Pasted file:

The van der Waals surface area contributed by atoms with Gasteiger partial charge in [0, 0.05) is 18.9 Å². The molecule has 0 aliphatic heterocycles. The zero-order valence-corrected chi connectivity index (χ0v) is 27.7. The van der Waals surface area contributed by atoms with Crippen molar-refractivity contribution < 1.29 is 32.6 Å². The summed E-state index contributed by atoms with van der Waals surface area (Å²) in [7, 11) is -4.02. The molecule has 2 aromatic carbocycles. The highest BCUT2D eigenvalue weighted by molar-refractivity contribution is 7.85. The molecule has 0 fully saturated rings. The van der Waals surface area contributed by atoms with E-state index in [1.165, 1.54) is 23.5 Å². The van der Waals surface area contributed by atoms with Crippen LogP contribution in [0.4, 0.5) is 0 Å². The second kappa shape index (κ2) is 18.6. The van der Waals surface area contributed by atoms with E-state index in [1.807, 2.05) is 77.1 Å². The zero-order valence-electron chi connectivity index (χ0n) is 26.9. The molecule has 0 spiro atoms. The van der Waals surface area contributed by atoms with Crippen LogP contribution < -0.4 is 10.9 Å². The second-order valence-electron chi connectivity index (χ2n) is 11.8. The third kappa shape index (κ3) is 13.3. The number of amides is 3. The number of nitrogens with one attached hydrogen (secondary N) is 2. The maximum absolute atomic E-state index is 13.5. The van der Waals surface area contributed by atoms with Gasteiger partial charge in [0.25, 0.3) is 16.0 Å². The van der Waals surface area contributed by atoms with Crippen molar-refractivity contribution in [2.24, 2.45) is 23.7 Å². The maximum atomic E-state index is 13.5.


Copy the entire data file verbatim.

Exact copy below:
The van der Waals surface area contributed by atoms with Gasteiger partial charge in [0, 0.05) is 18.9 Å². The molecule has 0 aliphatic heterocycles. The zero-order valence-corrected chi connectivity index (χ0v) is 27.7. The van der Waals surface area contributed by atoms with Crippen molar-refractivity contribution < 1.29 is 32.6 Å². The summed E-state index contributed by atoms with van der Waals surface area (Å²) in [7, 11) is -4.02. The molecule has 2 aromatic carbocycles. The highest BCUT2D eigenvalue weighted by molar-refractivity contribution is 7.85. The molecule has 0 fully saturated rings. The van der Waals surface area contributed by atoms with E-state index in [1.165, 1.54) is 23.5 Å². The van der Waals surface area contributed by atoms with Crippen LogP contribution in [0.4, 0.5) is 0 Å². The second kappa shape index (κ2) is 18.6. The van der Waals surface area contributed by atoms with E-state index in [1.807, 2.05) is 77.1 Å². The zero-order valence-electron chi connectivity index (χ0n) is 26.9. The molecule has 0 spiro atoms. The van der Waals surface area contributed by atoms with Crippen LogP contribution < -0.4 is 10.9 Å². The second-order valence-electron chi connectivity index (χ2n) is 11.8. The third kappa shape index (κ3) is 13.3. The number of amides is 3. The number of nitrogens with one attached hydrogen (secondary N) is 2. The maximum absolute atomic E-state index is 13.5. The van der Waals surface area contributed by atoms with Gasteiger partial charge in [0.25, 0.3) is 16.0 Å². The van der Waals surface area contributed by atoms with Crippen molar-refractivity contribution in [2.24, 2.45) is 23.7 Å². The maximum atomic E-state index is 13.5.